Fitting a DVD player in your car can be a handy diversion when travelling long distances or when travelling with kids. The best way of staving off difficult-to-answer questions such as, “Are we there yet?” is to keep the kids occupied through the drive! The options are aplenty and the costs obviously vary with your choice of equipment.
For smaller cars, the best choice is to go for headrest– mounted display. These are the ones that are fitted into the back of the front seat’s headrest and connected to the player in the dashboard. There are a few sizes available, but the best choice for ease of viewing is a 16cm LCD monitor. Sony’s XVM-B62 retails for approximately Rs10,000 and this does not include the cost of the receiver and speakers.
There is no limit to what you can put into your car. You could also opt for a touchscreen display console that will power your entertainment system, but be warned, that on Indian roads, this can be a major distraction! And, at approximately Rs45,000–50,000 for this device, the need may not justify the expense.
In-car visual entertainment can be a huge distraction for the driver. It’s best to keep the movies out of range of the driver’s vision. So the best option is to have the whole control panel for the system at your fingertips.
Sony offers a fabulous range of overhead swivel monitors and consoles that let you keep all the controls in your hands. With a 17.8cm Overhead TFT Active Matrix Monitor and a 120-degree swivel, the XVM-R70 is the perfect companion for a long drive. And just because it’s fitted in your car doesn’t mean that it should be limited on features. It includes four display modes; full, normal, zoom and wide zoom with a 16:9 aspect ratio. A system like this is best fitted in bigger cars like SUVs since viewing it from too close–up will affect the picture quality. With a price tag of approx Rs33,000, this isn’t exactly everybody’s cup of tea, but it’s an extremely good option.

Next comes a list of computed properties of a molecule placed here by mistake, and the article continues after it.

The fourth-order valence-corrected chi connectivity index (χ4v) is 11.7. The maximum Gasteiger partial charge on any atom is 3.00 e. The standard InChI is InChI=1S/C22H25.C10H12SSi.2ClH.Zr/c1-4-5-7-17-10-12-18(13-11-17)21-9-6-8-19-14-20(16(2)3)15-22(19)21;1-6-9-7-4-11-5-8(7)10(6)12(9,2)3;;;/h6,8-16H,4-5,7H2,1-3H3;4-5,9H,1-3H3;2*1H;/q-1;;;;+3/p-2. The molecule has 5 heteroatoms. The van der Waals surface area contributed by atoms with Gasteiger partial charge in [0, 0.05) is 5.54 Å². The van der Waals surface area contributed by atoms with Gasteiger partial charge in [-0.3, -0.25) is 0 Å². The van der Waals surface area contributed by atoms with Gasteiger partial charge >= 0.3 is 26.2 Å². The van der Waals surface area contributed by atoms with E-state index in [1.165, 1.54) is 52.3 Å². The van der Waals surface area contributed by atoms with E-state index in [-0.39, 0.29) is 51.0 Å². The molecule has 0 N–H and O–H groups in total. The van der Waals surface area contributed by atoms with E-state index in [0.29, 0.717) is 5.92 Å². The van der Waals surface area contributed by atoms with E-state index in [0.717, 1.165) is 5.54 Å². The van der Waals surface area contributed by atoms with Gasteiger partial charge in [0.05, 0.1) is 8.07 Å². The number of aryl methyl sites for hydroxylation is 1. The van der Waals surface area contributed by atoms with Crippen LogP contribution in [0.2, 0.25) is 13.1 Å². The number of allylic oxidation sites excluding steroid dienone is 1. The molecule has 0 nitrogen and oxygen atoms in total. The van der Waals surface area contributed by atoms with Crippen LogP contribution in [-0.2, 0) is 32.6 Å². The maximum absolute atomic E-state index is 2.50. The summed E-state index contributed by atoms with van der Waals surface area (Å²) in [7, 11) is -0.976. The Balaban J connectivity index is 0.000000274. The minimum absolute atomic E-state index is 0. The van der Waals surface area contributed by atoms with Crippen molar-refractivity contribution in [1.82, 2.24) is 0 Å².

Setting it up
Fixing an in-car video system is an expert’s job but here are some pointers that will help you in assembling the most appropriate set and ensuring that the job has been done well.
If you are on a tight budget and need this just to keep the kids occupied, go for one of the all-in-one units that cost much less than a fullblown home theatre set-up.
Ensure that your player has a single video source that can run several screens, usually liquid-crystal displays (LCDs). The screens can pop out of the dashboard (avoidable), drop down from the car’s ceiling or mount in headrests. Component systems use your vehicle’s stereo and pipe sound directly to headphones for quiet viewing. Most high-end retailers will stock these units.
Make sure any component system is expandable, so you can add more or different screens and input devices in the future. So if you get a video iPod at a later date, you could just plug it in and forget about carrying DVDs.
Make sure your vehicle’s electrical system can handle the demands of a mobile entertainment system. Don’t put more load on the battery than it is equipped to take. This is best judged by a professional and it would be prudent to follow his advice.
If you have an SUV or a large vehicle, you could put in a back-up camera into the mobile video set-up for easy reversing of the car—just an additional function that the screens allow you to use.
The last word?
There’s no easy answer to that question and it’s something completely dictated by your tastes and budget. As mentioned, manufacturers like Blaupunkt and Sony cost a little more than say Pioneer and JVC. But also be warned that some of the units and accessories you buy may be from the grey market. Find out before you make your purchase because it will affect the aftersales service and support.
As the next generation of players start rolling out, these would include voice commands and a slew of other features. One such initiative has already rolled out, though in the US. Ford Sync, the latest collaboration between the software giant and the auto behemoth uses Microsoft’s Auto software and allows drivers to dial their cellphone and have their text messages read to them through voice commands. Drivers will also be able to use voice commands or steering-wheel buttons to play music stored on a portable device including iPod and Zune as well as other MP3 players and even USB flash drives.
For India, though, this system is still a long way away and even in the US it will launch only later this year.
Finally, we cannot emphasize enough the fact that this is ultimately very budget-oriented and it is impossible in an article of this nature to include all the systems available in the market today. This aims to give you an idea of what’s available and perhaps help you explore the various possibilities of converting your car into an entertainment-ready machine. Just make sure you go home once in a while!